AACR Grants and Awards
AACR Grants Propel Research by Young Investigators
Costas Lyssiotis, PhD
Assistant Professor at the University of Michigan
Ann Arbor, Michigan
Dr. Lyssiotis has received three grants through the AACR grants program, including a 2017 NextGen Grant for early-career researchers. Dr. Lyssiotis, an assistant professor of molecular and integrative physiology at the University of Michigan in Ann Arbor, has focused his research on understanding tumor metabolism in pancreatic cancer. Work funded by his NextGen Grant has already shed light on important interactions between tumor metabolism and treatment resistance in this devastating cancer. Dr. Lyssiotis received postdoctoral training in the laboratory of noted cancer researcher Lewis C. Cantley, PhD, who discovered the PI3K signaling pathway. Dr. Lyssiotis has made important contributions to the understanding of pancreatic cancer biology that promise to inform the development of novel therapeutics to treat this cancer.
Christine Lovly, MD, PhD
Vanderbilt University Medical Center
Dr. Lovly received the AACR-Genentech BioOncology Career Development Award for Cancer Research in 2015. Dr. Lovly, a professor of medicine at Vanderbilt University Medical Center in Nashville, Tennessee, is attempting to identify novel and therapeutically actionable genomic alterations of EGFR in lung cancer. Her work has led to expanded use of targeted therapy in treating lung cancer, potentially benefiting patients who previously might have received standard chemotherapy, which is usually more toxic than targeted treatments. Dr. Lovly has served on AACR scientific review committees to select grant recipients and has been a member of the AACR Science Policy and Government Affairs Committee. She also participated in a congressional briefing on the National Cancer Moonshot Initiative hosted by the AACR in 2016.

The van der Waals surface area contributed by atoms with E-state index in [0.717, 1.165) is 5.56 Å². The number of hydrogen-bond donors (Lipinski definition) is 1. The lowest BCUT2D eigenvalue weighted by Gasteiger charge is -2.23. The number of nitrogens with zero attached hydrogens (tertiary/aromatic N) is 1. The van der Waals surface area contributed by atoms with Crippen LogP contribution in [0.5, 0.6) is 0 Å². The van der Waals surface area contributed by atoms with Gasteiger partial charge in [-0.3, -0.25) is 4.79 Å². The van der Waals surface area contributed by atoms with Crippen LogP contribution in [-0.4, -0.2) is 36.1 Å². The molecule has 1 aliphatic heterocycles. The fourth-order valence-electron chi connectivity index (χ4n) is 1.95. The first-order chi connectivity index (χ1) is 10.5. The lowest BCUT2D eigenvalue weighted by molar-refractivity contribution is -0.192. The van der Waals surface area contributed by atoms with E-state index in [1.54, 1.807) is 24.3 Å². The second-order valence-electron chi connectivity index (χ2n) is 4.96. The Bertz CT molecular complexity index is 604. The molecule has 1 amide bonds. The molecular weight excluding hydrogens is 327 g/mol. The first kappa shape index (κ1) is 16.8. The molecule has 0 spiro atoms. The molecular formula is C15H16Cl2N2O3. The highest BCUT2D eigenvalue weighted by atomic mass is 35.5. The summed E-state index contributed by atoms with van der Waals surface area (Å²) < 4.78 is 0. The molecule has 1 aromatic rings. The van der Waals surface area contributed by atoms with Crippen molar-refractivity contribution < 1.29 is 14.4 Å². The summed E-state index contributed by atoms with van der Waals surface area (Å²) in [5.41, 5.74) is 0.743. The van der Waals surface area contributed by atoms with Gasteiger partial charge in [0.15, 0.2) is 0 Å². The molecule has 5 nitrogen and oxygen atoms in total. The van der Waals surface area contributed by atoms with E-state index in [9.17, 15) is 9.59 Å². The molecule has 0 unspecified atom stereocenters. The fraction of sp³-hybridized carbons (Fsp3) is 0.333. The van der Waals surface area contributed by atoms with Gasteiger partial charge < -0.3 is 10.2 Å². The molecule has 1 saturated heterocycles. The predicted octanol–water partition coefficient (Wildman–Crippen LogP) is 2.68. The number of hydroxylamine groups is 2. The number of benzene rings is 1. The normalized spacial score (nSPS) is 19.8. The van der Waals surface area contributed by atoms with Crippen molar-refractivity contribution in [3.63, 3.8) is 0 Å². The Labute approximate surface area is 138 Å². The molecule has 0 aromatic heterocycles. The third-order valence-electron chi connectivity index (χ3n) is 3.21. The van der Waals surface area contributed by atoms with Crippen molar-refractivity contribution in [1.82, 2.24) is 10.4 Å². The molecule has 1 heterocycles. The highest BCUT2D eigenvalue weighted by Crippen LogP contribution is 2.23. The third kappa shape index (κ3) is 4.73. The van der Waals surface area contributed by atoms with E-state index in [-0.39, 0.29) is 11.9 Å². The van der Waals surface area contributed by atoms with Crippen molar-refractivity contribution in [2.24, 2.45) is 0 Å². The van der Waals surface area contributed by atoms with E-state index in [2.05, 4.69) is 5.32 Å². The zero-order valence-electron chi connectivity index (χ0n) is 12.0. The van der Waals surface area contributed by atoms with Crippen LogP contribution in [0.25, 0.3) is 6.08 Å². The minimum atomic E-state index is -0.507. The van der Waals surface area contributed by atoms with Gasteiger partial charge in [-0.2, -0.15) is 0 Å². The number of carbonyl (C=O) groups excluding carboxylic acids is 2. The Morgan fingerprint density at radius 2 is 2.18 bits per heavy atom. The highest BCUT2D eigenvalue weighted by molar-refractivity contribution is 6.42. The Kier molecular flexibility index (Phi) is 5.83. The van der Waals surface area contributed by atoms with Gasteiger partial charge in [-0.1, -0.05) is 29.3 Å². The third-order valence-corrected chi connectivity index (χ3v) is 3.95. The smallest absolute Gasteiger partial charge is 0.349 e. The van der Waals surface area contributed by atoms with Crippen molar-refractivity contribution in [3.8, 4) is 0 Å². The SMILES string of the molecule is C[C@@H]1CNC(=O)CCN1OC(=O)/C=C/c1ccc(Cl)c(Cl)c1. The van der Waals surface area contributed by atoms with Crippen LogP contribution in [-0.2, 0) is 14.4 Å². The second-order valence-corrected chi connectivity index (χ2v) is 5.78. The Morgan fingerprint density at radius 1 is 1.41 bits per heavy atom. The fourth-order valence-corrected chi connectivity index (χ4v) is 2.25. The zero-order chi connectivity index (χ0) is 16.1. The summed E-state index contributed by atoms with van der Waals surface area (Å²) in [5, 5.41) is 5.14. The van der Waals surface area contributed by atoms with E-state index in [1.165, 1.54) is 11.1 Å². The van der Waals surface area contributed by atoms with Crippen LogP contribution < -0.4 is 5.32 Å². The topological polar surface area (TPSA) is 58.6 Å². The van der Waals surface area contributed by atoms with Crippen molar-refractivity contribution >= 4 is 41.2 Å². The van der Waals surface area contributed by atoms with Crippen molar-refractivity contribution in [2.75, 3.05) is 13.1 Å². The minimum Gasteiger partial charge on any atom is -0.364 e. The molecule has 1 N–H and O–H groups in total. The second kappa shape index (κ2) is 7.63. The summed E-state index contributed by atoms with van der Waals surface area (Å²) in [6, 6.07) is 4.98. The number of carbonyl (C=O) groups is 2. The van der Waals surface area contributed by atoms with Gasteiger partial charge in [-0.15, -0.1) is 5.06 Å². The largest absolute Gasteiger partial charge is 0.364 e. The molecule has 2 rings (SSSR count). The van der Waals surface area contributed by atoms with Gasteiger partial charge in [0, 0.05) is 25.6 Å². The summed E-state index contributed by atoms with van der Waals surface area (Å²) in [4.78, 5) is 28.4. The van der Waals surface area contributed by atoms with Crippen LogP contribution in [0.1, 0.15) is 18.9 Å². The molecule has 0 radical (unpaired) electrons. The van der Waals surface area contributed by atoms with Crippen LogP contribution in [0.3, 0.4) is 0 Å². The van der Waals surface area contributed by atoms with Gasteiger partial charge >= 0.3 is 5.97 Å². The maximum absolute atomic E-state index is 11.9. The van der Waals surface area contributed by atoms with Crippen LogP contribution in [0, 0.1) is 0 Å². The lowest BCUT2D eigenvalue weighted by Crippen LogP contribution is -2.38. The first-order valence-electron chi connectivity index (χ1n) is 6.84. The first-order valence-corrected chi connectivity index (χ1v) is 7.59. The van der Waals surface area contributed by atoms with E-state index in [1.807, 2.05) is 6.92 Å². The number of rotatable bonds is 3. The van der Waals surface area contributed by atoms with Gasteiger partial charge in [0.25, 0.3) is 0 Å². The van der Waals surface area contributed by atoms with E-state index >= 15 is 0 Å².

2019 NextGen Grant Recipients
The AACR NextGen Grants for Transformative Cancer Research represent the AACR’s flagship funding initiative to stimulate highly innovative research from early-career investigators. These three-year grants provide vital resources at a critical time in the careers of these researchers.
AACR-Genentech NextGen Grant for Transformative Cancer Research
Mandar Deepak Muzumdar, MD
Yale University School of Medicine
New Haven, Connecticut
Dr. Muzumdar’s project studies tumor cell and host adaptations that cooperate with gene mutations to facilitate early cancer progression. By defining nonmutational adaptations in cancer, his work may afford novel strategies for furthering cancer therapy.
AACR NextGen Grant for Transformative Cancer Research
Olena M. Vaske, PhD
University of California, Santa Cruz
Santa Cruz, California
Dr. Vaske’s project focuses on identifying recurrent gene expression outliers in pediatric primary tumors and cancer models, and she is investigating the molecular mechanisms of aberrant expression. Her work seeks to provide a rationale for incorporating lab-defined markers into precision medicine studies for pediatric cancer patients.